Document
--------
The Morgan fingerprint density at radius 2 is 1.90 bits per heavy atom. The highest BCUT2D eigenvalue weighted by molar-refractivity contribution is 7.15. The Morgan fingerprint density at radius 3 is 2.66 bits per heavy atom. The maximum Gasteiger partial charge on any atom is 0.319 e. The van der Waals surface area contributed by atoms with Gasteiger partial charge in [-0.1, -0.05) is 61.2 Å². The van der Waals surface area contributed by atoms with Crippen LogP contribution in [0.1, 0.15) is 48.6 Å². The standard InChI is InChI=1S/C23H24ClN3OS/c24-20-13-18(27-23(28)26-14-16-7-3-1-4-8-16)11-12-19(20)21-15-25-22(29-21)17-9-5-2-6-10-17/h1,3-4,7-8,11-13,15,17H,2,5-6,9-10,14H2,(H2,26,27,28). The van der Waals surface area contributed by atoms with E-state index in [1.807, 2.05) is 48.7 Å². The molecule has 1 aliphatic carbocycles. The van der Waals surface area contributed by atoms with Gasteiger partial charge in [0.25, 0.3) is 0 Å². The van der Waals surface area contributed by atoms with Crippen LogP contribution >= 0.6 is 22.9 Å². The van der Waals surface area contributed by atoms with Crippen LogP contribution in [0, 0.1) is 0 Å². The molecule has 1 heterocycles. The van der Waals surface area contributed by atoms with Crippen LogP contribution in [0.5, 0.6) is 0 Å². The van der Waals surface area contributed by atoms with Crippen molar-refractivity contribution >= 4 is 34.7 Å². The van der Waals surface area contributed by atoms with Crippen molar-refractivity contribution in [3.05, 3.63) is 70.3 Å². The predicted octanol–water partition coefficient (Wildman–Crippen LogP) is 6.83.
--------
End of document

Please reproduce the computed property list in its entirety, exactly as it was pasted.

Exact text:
The Morgan fingerprint density at radius 2 is 1.90 bits per heavy atom. The highest BCUT2D eigenvalue weighted by molar-refractivity contribution is 7.15. The Morgan fingerprint density at radius 3 is 2.66 bits per heavy atom. The maximum Gasteiger partial charge on any atom is 0.319 e. The van der Waals surface area contributed by atoms with Gasteiger partial charge in [-0.1, -0.05) is 61.2 Å². The van der Waals surface area contributed by atoms with Crippen LogP contribution in [0.1, 0.15) is 48.6 Å². The standard InChI is InChI=1S/C23H24ClN3OS/c24-20-13-18(27-23(28)26-14-16-7-3-1-4-8-16)11-12-19(20)21-15-25-22(29-21)17-9-5-2-6-10-17/h1,3-4,7-8,11-13,15,17H,2,5-6,9-10,14H2,(H2,26,27,28). The van der Waals surface area contributed by atoms with E-state index in [1.807, 2.05) is 48.7 Å². The molecule has 1 aliphatic carbocycles. The van der Waals surface area contributed by atoms with Gasteiger partial charge in [0.25, 0.3) is 0 Å². The van der Waals surface area contributed by atoms with Crippen LogP contribution >= 0.6 is 22.9 Å². The van der Waals surface area contributed by atoms with Crippen LogP contribution in [0, 0.1) is 0 Å². The molecule has 1 heterocycles. The van der Waals surface area contributed by atoms with Crippen LogP contribution in [0.5, 0.6) is 0 Å². The van der Waals surface area contributed by atoms with Crippen molar-refractivity contribution >= 4 is 34.7 Å². The van der Waals surface area contributed by atoms with Crippen molar-refractivity contribution in [3.05, 3.63) is 70.3 Å². The predicted octanol–water partition coefficient (Wildman–Crippen LogP) is 6.83.